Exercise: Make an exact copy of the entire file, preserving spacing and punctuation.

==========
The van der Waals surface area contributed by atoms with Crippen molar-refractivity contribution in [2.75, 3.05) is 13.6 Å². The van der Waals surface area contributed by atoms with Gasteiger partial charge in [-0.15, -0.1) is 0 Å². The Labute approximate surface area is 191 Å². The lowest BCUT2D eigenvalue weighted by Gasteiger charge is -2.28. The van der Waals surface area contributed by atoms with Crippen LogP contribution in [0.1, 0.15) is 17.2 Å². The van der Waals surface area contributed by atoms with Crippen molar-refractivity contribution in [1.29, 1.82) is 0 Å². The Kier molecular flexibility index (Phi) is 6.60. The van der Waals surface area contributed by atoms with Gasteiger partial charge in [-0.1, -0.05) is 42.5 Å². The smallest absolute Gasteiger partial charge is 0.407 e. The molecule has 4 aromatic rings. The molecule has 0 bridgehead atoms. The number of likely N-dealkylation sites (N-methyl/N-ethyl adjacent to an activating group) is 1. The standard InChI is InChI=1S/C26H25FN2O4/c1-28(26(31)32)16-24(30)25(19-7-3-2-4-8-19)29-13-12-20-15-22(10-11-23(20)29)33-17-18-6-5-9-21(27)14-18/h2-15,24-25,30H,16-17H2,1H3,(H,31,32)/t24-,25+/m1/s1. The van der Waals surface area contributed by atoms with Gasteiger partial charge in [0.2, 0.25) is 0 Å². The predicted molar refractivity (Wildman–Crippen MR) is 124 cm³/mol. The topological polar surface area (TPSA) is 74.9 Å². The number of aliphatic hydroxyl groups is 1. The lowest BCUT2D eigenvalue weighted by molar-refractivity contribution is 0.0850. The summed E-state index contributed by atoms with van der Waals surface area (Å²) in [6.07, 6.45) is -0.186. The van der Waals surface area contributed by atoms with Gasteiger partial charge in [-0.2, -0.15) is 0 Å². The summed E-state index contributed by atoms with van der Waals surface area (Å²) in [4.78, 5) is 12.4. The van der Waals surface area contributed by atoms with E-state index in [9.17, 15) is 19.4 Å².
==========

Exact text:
The van der Waals surface area contributed by atoms with Crippen molar-refractivity contribution in [2.75, 3.05) is 13.6 Å². The van der Waals surface area contributed by atoms with Gasteiger partial charge in [-0.15, -0.1) is 0 Å². The Labute approximate surface area is 191 Å². The lowest BCUT2D eigenvalue weighted by Gasteiger charge is -2.28. The van der Waals surface area contributed by atoms with Crippen LogP contribution in [0.1, 0.15) is 17.2 Å². The van der Waals surface area contributed by atoms with Crippen molar-refractivity contribution in [1.29, 1.82) is 0 Å². The Kier molecular flexibility index (Phi) is 6.60. The van der Waals surface area contributed by atoms with Gasteiger partial charge in [-0.1, -0.05) is 42.5 Å². The smallest absolute Gasteiger partial charge is 0.407 e. The molecule has 4 aromatic rings. The molecule has 0 bridgehead atoms. The number of likely N-dealkylation sites (N-methyl/N-ethyl adjacent to an activating group) is 1. The standard InChI is InChI=1S/C26H25FN2O4/c1-28(26(31)32)16-24(30)25(19-7-3-2-4-8-19)29-13-12-20-15-22(10-11-23(20)29)33-17-18-6-5-9-21(27)14-18/h2-15,24-25,30H,16-17H2,1H3,(H,31,32)/t24-,25+/m1/s1. The van der Waals surface area contributed by atoms with Gasteiger partial charge in [0.2, 0.25) is 0 Å². The predicted molar refractivity (Wildman–Crippen MR) is 124 cm³/mol. The topological polar surface area (TPSA) is 74.9 Å². The number of aliphatic hydroxyl groups is 1. The lowest BCUT2D eigenvalue weighted by molar-refractivity contribution is 0.0850. The summed E-state index contributed by atoms with van der Waals surface area (Å²) in [6.07, 6.45) is -0.186. The van der Waals surface area contributed by atoms with Gasteiger partial charge in [-0.2, -0.15) is 0 Å². The summed E-state index contributed by atoms with van der Waals surface area (Å²) in [4.78, 5) is 12.4. The van der Waals surface area contributed by atoms with E-state index in [9.17, 15) is 19.4 Å².